We had to find another clinic to get X-rays since the mobile machine didn't show up at Juan's clinic, it wasn't too far but carrying little Stella around was hard on the arms after 10 blocks of walking. Finally in to get X-rays and they were pretty cheap about 90 pesos for 3 X-rays, however they didn't give Stella anything for the pain and laying her out on the table for the photos was a bit painful to watch as she was still really sore. Lynn started to think at this time that something more serious might be going on with Stella, her breathing was still laboured and she thought she probably had a diaphragmatic hernia, which I guess is common with animals that get hit by cars.

The X-rays proved Lynn's assessment to by right, she did indeed suffer from a tear in her diaphragm as well as a fractured pelvis. We were definitely caught in a dilemma and a bit off guard, she would need an operation and intensive care for a couple of weeks after and we were leaving in a couple of days. At first we had just decided although we didn't want to that the best thing to do since no one would be there to take care of her was to euthanize her. By this time our attachment to her was growing and the thought off having to put her down just because we couldn't sort things out due to lack of time to sort out all the details of her operation, post op care and adoption wasn't really acceptable to me but the reality was saying otherwise.

Unfortunately and fortunately for Stella, Argentina had just passed a new law that states you can only euthanize animals if there is an existing medical condition. We thought for sure that Stella would have qualified but the attending Vet didn't seem to think so! Surely Stella could not go on without medical intervention but apparently he had some ethical problems with putting her down. He did however give us a number for the society for protection of animals in town but we'd have to call and make the arrangements our self. We didn't get the warm and fuzzies from this clinic and hoped for a little bit more from them since we were doing everything we could as tourists for the little girl.

We carried Stella home once again and consulted with Juan about her medical problem and the remaining problem of what to do with her. At best, Mopra (animal protection) would take her, we'd pay for the surgery and they would have someone do post op care for her. At worst Juan Carlos had said he would not having a problem euthanizing Stella since she would be suffering and needed the operation to survive.(Juan's clinic didn't have the equipment for such a surgery but once again Juan was most helpful and patient with us and our poor Spanish).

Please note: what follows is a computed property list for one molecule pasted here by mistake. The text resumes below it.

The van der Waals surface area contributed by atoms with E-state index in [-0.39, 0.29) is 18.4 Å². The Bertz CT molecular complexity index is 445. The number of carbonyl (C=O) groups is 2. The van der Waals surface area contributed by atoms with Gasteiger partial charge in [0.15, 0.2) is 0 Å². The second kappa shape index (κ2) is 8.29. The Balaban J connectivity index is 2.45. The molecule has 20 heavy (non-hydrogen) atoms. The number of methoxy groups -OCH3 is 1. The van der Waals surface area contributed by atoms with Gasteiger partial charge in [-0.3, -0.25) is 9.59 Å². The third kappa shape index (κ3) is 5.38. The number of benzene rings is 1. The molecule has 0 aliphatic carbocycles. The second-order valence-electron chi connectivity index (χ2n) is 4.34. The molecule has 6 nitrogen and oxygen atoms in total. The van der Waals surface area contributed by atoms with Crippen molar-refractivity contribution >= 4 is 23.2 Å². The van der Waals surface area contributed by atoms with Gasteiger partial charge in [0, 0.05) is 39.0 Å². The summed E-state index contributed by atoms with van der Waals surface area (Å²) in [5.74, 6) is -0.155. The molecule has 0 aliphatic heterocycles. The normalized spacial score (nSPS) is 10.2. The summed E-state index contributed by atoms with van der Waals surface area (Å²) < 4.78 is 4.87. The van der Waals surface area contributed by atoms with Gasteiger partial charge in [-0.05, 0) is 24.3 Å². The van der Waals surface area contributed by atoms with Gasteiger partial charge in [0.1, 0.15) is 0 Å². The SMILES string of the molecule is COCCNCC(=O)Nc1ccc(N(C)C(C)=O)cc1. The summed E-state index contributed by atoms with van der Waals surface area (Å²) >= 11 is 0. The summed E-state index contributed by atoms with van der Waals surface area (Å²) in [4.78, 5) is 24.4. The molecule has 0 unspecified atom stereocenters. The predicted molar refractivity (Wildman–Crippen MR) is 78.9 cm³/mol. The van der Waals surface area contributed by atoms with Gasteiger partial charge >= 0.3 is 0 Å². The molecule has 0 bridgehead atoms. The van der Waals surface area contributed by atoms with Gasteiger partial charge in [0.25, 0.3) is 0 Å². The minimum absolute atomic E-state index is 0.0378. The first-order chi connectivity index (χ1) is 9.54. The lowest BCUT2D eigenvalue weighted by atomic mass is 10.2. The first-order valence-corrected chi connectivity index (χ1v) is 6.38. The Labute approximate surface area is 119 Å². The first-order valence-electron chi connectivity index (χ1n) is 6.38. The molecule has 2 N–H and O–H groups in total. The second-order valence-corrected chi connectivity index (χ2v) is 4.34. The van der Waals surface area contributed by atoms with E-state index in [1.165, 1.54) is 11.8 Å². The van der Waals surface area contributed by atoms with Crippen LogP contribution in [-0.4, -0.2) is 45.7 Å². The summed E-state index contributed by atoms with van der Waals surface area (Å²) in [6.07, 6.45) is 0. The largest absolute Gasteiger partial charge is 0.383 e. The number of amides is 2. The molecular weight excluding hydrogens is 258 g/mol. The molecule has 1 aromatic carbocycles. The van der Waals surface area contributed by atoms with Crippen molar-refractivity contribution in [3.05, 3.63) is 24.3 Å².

We finally spoke to Mopra that night and had arrangements put together for Stella the next day all we needed was a price for the surgery from the Vet that we agreed to pay for and everything else would be taken care of, Thank God, finally!! By now it was Thursday night and we were leaving on Monday morning to go to Santiago, it couldn't have been any closer time wise.

After another night on the couch and being woken several times by Stella's whimpering and need for some attention, and food of course the morning came and my shift was over. Lynn came down from her lovely large air conditioned bedroom and comfortable bed I might add to relieve me of my dog duties and Stella went outside to enjoy another beautiful sunny day in Mendoza.

I went up to bed upstairs and what only seemed like minutes when Lynn came up to tell me that Stella had just died. I couldn't believe it and needed to see for myself but unfortunately it was true. Stella died outside in the hot sun, on the green grass, where she felt the most comfortable.

She lived a good last week with us, she got off the streets and knew what it was like to have a home, what being completely spoiled was like, to actually have a long overdue bath and to finally have people to care for her. It was a long week with her and we did the best we could, of course our attachment grew over the days as were our high hopes for her recovery and a positive outcome: it was cruel ending for out little story. We poured what we had into her and her recovery and she repaid us plenty with a wagging tale and a happier face then when we found her.

I still wish we could have saved her......


Bernie said...

Gilles & Lynn,

What a sad (and yet wonderful) story about an abandoned stray left to die. You did everything you could (and then some!) so you can take solace that little Stella is now in puppy heaven, playing in the warm sun -- and that its final days were filled with a lot more warmth and love than she had ever known .